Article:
In spring, bright new greens fill the world. In summer, greens are darker, interspersed with flowering crops and wild flowers. Color is everywhere, but all dotting a verdant landscape. In brilliant sun, the greens shimmer, but under the electric sky of a thunderstorm, the sudden bursts of sunlight render greens into a strange intensity . . .
“Glorious Green” – prompt #29 – #WorldWatercolorMonth2019.
Living in a “Mediterranean” climate means living in a dry, temperate climate. Locally, we have a number of olive orchards which produce local oils that are tasty and delicious. Here is a tribute to them.
Besides commercial uses, olive trees are often used as decorative trees in one’s yard as they do require a lot of upkeep in terms of water – but the downside is a messy yard as the olives drop. Most people never consider using the olive fruit for anything at all.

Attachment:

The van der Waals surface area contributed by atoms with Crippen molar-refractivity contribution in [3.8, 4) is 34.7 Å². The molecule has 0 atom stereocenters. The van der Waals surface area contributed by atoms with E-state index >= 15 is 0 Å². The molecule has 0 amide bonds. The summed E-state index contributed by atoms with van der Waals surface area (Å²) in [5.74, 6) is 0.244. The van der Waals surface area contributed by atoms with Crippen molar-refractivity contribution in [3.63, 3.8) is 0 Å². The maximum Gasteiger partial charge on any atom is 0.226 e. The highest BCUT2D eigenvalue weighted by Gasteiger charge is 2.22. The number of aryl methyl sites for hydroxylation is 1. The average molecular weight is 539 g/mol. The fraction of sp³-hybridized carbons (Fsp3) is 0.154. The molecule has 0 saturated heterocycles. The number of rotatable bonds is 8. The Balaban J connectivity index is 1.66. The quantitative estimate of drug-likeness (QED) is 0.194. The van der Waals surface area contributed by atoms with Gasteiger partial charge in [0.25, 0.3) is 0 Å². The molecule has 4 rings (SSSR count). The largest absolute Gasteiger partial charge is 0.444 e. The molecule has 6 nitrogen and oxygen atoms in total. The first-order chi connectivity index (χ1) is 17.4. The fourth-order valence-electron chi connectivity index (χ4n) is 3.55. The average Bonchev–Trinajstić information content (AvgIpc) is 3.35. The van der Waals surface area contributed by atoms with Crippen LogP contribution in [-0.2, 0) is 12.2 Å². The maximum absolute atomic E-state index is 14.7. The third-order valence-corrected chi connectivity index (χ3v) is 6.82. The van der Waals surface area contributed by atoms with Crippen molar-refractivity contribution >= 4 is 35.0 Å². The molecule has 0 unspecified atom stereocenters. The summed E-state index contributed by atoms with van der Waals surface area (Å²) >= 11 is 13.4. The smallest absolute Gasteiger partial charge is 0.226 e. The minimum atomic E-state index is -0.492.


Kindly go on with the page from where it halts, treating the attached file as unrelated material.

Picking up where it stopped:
I tried to simplify everything in this painting – trunks, field, crown of trees. At the same time, I tried to work on contrast and failed overall. It’s really a talent to get something dark enough on the first take! The trees on the left look like one in the foreground in overlapped by the leaves of the one further distant. And so on. However, getting out the paints every day is the goal, and practice, not making a “completed” painting is the whole point.
Up the coast a way is a town known for its flower farms – a big industry locally. The climate is varied, so a lot of different flowers may be grown, both for florists as well as seed. Agriculture isn’t all cows and Brussel sprouts!
This was a fun study – I did a lot of lines as a practice exercise (I forget about lines because I have color to use – in ink painting it is so much about lines) and decided to focus on lines as the raison d’être for the painting. Wet lines, dry-brush lines, wash and lines, wet on dry, dry on wet, etc. Dots, too.